Contact us to arrange a meeting to discover how a financial plan could benefit you. 

Please note:

This blog is for general information only and does not constitute advice. The information is aimed at retail clients only.

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Phil Clerkin5 compelling non-financial reasons to work with a financial planner now

4 essential estate planning steps you should take if your family is blended

by Phil Clerkin on June 9, 2023

If you’re part of a blended family, it can make some decisions more complex, especially when you start to consider how to pass on wealth and provide for the people that are important to you. Don’t ignore the potential challenges, as being proactive could improve the financial security of you and your family. 

Data from the Office for National Statistics estimates that around a third of families are blended. It’s becoming more common for people to remarry, have children from a previous relationship, or play an important role in the lives of stepchildren.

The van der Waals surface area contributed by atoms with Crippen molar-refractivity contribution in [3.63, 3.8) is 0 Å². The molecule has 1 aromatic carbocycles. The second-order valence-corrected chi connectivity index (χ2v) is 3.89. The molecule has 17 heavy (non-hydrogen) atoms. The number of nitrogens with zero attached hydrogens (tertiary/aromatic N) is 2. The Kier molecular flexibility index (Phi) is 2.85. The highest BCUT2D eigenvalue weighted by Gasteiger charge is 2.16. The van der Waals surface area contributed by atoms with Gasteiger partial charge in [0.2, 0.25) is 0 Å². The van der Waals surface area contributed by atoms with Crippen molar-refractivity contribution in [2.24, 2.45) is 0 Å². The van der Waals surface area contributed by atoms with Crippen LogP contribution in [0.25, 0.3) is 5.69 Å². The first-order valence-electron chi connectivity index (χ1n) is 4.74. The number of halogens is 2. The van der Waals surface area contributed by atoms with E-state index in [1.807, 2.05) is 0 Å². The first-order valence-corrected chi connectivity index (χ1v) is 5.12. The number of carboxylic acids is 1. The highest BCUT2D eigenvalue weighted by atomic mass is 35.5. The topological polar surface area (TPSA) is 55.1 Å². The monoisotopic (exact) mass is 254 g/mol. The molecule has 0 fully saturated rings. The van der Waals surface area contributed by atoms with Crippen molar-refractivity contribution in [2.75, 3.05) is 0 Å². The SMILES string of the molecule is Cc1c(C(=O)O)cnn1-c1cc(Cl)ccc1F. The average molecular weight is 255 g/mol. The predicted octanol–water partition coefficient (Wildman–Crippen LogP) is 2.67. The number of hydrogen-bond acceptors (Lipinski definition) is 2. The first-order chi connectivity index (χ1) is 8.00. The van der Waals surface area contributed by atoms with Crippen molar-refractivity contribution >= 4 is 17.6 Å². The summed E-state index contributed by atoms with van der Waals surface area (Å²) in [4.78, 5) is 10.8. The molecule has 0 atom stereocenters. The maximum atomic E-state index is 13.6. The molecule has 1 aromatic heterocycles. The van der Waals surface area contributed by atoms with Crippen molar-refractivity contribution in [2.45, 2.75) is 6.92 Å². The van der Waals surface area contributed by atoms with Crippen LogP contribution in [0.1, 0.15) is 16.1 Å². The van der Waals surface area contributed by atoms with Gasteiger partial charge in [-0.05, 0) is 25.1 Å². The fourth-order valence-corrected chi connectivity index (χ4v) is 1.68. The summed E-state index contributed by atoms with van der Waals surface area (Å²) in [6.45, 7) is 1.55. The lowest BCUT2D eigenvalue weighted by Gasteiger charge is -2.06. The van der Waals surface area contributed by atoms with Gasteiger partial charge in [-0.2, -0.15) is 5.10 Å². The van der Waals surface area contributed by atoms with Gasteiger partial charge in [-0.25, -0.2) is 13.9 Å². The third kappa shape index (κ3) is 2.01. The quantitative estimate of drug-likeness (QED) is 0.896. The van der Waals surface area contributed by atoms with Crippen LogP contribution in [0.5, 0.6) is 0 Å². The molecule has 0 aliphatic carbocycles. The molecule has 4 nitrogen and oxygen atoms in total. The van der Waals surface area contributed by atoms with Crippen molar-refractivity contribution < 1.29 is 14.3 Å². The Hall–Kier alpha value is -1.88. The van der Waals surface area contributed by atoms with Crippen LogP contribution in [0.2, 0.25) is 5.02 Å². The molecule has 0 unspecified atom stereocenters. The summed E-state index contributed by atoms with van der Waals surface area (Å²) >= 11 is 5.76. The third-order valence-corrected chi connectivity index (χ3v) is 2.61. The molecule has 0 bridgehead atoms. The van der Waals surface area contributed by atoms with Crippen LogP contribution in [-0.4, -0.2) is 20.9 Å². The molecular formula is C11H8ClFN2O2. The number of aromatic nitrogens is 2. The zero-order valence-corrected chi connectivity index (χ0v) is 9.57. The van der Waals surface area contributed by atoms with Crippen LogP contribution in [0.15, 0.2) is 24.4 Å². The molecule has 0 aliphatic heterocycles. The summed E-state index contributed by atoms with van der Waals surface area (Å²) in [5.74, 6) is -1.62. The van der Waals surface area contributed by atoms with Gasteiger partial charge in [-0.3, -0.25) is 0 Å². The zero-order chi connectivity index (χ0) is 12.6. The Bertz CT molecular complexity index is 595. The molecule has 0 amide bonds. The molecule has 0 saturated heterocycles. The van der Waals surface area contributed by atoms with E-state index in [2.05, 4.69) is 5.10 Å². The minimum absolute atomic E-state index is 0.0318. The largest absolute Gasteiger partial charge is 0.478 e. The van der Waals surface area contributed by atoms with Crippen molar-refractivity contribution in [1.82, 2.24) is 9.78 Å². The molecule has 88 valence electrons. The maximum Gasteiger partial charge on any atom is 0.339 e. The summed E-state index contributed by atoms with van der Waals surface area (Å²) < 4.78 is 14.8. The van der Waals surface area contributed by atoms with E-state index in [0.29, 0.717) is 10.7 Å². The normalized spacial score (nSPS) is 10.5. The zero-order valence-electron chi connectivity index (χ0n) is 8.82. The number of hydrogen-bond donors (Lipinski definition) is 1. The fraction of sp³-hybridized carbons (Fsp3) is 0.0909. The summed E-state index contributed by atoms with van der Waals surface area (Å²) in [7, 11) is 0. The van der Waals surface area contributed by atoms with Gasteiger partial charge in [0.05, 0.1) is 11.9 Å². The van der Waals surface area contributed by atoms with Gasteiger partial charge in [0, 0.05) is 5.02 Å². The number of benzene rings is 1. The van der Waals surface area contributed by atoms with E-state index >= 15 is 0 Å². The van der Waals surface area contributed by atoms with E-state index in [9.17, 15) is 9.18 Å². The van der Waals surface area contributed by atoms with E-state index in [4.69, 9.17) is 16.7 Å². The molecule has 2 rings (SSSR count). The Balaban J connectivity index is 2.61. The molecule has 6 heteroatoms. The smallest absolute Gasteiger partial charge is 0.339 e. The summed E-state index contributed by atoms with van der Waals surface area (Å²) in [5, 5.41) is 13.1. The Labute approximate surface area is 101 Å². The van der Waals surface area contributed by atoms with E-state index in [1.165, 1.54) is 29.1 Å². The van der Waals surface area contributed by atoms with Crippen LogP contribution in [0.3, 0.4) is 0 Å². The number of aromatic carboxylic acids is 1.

Despite it being something a third of families need to consider, it can still make long-term financial planning more complex. A tailored financial plan can help ensure that your assets would be distributed in a way that suits your wishes. 

Among the steps you should consider taking are these four. 

1. Clearly set out your goals 

It’s difficult to make suitable financial decisions if you aren’t sure about the outcomes you want to achieve. So, your first task is to clearly set out your goals – who do you want to support financially now or in the future? What are your biggest concerns?